Libraries are not all the same. In formulating strategies for effectively selling to libraries, it pays to remember that different types of libraries may have vastly different institutional profiles and acquisitions goals. A library serving an undergraduate liberal-arts institution may place many purchasing decisions directly in faculty hands, while a library at a research university is more likely to rely on approval plans, databases, and content-aggregation deals. Getting books into the physical or virtual stacks at those two types of libraries requires very different marketing strategies. The first calls for an emphasis on direct marketing to faculty (through traditional print pieces as well as e-mail, e-mail-list announcements, blogs, etc.), while the second calls for brand marketing and working closely with vendors to make sure a press’s content is in the right vendor programs and aggregations. Short-term loans, in which a library pays a percentage of the price to get access to a title for a set period of time, may also be poised to grow in popularity. Such programs can sometimes be more cost effective than traditional interlibrary loans, and they are a way to bridge gaps in a collection and meet immediate user needs.
Libraries may not be the same, but they are natural collaborators, and they are increasingly forming consortia. These consortia, which may comprise public and private institutions (as is the case with the University of Florida libraries and their partners), allow acquisitions budgets to stretch further. As electronic content eliminates the challenges of transporting physical materials, university presses will need to formulate sales models that account for the fact that one purchase or license, rather than the sale of several books, may now serve multiple institutions. Accordingly, sales models and marketing must be as diverse and as fluid as the needs of our content users are. That is a challenging prospect, certainly, but our customers can’t afford to care about our fears or limitations. Which brings me to my final point.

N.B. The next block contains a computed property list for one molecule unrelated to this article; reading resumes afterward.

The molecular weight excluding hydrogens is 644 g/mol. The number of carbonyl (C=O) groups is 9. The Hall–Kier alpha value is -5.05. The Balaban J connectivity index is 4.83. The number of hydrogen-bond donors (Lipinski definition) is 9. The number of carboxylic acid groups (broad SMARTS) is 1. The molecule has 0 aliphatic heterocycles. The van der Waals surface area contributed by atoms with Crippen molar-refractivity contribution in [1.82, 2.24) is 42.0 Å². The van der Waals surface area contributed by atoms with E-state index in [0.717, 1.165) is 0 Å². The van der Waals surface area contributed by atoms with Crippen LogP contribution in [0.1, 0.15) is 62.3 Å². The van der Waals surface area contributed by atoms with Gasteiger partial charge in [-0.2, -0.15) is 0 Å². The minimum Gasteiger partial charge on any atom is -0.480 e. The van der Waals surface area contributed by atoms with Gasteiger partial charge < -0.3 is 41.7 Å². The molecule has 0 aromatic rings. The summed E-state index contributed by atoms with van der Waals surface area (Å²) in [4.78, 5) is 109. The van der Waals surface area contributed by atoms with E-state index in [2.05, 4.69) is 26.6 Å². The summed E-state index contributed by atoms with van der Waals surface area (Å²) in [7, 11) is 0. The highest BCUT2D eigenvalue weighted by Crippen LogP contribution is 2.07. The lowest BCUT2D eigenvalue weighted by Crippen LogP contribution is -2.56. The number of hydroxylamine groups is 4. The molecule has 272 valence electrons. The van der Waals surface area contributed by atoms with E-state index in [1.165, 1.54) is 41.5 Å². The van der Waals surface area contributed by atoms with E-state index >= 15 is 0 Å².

It’s OK to be a business. We have, in large measure, taken our markets and our constituencies for granted. Anna Bullard, director of publisher acquisitions and relations at ebrary, an e-book provider, who worked for more than a decade for university presses, said that libraries were still buying books and e-books, but that commercial academic publishers were getting a bigger piece of the pie. They were early and rapid adopters of e-book technology and content and have invested and innovated in that area. They make sure their e-books are available at the same time as print (or even before), work closely with vendors, and market heavily to libraries and end users. “Libraries need to show administrators value for money and usage statistics, and university presses will have to reckon with that,” Bullard said in an interview.
Increasingly, university presses themselves are being asked by those same administrators to show the value of the investment that campuses make in their presses. Why are we so uncomfortable thinking of ourselves as businesses? We plunge headfirst into the commercial world of regional publishing, and some of us engage in trade publishing, but somehow we are reluctant to look at scholarly content for library customers in a commercial context, and we are still figuring out how to charge enough to adequately support our publishing operations. We may be advancing research on a particular topic or changing the nature of the discourse in a field—that is the reason most of us are drawn to our work—but at the end of the day, we sell goods and collect revenue for those sales. Both content and customer must rule.
University presses will always excel at developing, shaping, and editing scholarly content. But to be viable and to do the work we were brought into existence to do, we have to accept that we are businesses and act accordingly. If we remain unaware of the needs of our end users, or of the nuances of the channels through which our scholarly content travels, how can we hope to develop the systems and policies that will allow us to thrive?
Embracing a business model that allows us to compete with commercial publishers doesn’t have to mean sacrificing our principles. Develop and publish the superior content that libraries and scholars must have. Figure out the access they need, and develop a business model to pay for that work. The landscape has changed, and it will continue to change. Let libraries be our ready-made resource for monitoring and understanding that change, and let us embrace them as allies as we continue to reinvent the business of scholarship.
Leila W. Salisbury is director of the University Press of Mississippi.